There is something scandalous about the religiosity of popular piety. All the empty gestures of people who … make signs of the good, go through the gesticulations which symbolize good intentions, and allay their guilty feelings with appropriate grimaces of piety …. [B]ut at the same time the most terrible of crimes are accepted without a tremor… (The Inner Experience)
This is not repentance.
Traditions of sacramental confession and absolution can similarly cheapen repentance. Here it is not turning repentance into a public spectacle that is the problem, but turning it into a private, spiritual matter between the individual and God. If there is some sort of penance or restitution required as a result of the confession, it is primarily of a ‘spiritual’ nature — reciting certain prayers, to cite a common example — working to restore a broken relationship with God rather than the human relationships harmed by the person’s sin. This is what the twentieth-century martyr Dietrich Bonhoeffer called cheap grace:
Cheap grace means grace sold on the market like cheapjacks’ wares. The sacraments, the forgiveness of sin, and the consolations of religion are thrown away at cut prices. Grace is represented as the Church’s inexhaustible treasury, from which she showers blessings with generous hands, without asking questions or fixing limits. Grace without price; grace without cost! The essence of grace, we suppose, is that the account has been paid in advance; and, because it has been paid, everything can be had for nothing. (The Cost of Discipleship)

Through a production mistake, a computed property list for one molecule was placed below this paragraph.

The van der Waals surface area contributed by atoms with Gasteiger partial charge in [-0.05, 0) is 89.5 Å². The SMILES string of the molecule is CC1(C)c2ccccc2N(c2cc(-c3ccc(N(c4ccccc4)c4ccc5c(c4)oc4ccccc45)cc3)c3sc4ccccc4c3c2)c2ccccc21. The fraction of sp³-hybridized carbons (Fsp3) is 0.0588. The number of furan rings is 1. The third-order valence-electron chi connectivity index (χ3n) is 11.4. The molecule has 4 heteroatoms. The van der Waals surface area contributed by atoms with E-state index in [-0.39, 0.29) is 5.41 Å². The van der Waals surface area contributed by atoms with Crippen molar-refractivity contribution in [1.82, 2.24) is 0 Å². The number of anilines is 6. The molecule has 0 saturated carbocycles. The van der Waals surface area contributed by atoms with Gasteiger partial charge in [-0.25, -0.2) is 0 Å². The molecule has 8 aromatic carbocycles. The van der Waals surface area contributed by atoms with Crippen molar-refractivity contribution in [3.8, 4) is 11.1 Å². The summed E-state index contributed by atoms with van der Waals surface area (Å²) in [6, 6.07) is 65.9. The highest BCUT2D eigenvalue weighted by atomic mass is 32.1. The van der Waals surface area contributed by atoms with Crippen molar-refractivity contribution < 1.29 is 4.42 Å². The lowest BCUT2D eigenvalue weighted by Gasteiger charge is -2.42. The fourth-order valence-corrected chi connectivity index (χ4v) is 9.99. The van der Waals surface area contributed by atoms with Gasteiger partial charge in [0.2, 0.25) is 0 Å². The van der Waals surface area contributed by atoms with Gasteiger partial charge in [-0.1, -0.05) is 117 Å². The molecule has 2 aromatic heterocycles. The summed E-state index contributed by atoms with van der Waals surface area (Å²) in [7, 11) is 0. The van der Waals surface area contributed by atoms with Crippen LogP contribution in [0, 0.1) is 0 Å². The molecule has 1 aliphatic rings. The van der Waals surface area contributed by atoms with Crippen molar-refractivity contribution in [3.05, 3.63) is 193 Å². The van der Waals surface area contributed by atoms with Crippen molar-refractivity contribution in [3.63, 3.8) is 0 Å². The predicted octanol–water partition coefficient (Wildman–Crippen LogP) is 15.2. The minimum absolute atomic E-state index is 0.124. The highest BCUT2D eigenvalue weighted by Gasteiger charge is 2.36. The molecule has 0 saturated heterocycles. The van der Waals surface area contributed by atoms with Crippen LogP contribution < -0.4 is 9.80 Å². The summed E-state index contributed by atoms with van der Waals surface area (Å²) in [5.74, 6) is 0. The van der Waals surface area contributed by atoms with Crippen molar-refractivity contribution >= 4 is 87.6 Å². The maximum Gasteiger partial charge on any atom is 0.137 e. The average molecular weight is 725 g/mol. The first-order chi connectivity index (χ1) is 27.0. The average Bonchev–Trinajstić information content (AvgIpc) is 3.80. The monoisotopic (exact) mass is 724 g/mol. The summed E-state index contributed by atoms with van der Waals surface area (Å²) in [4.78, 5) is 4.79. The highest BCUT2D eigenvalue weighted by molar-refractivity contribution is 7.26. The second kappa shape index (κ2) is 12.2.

The problem is not with these ritual expressions of repentance in and of themselves — ritual actions can be deeply meaningful. The problem comes when they cease to be symbols of repentance but are instead equated with it. Similarly, a public apology is a very good beginning. The problem only comes when that beginning is not followed up with a middle and an ending. A public apology or private confession are not repentance if they are not accompanied by meaningfully changed behaviour. Yes, our sins damage our relationship with God, but they do this primarily because they damage our relationships with one another. We make a mockery of reconciliation with God if we are not also committed to making things right with those we have wronged. I’m reminded of the words of Abba Poemen of the Desert Fathers, who, when asked what it means to repent of a sin, answered, “Not to commit it again in the future” (Sayings of the Desert Fathers, Poemen 120).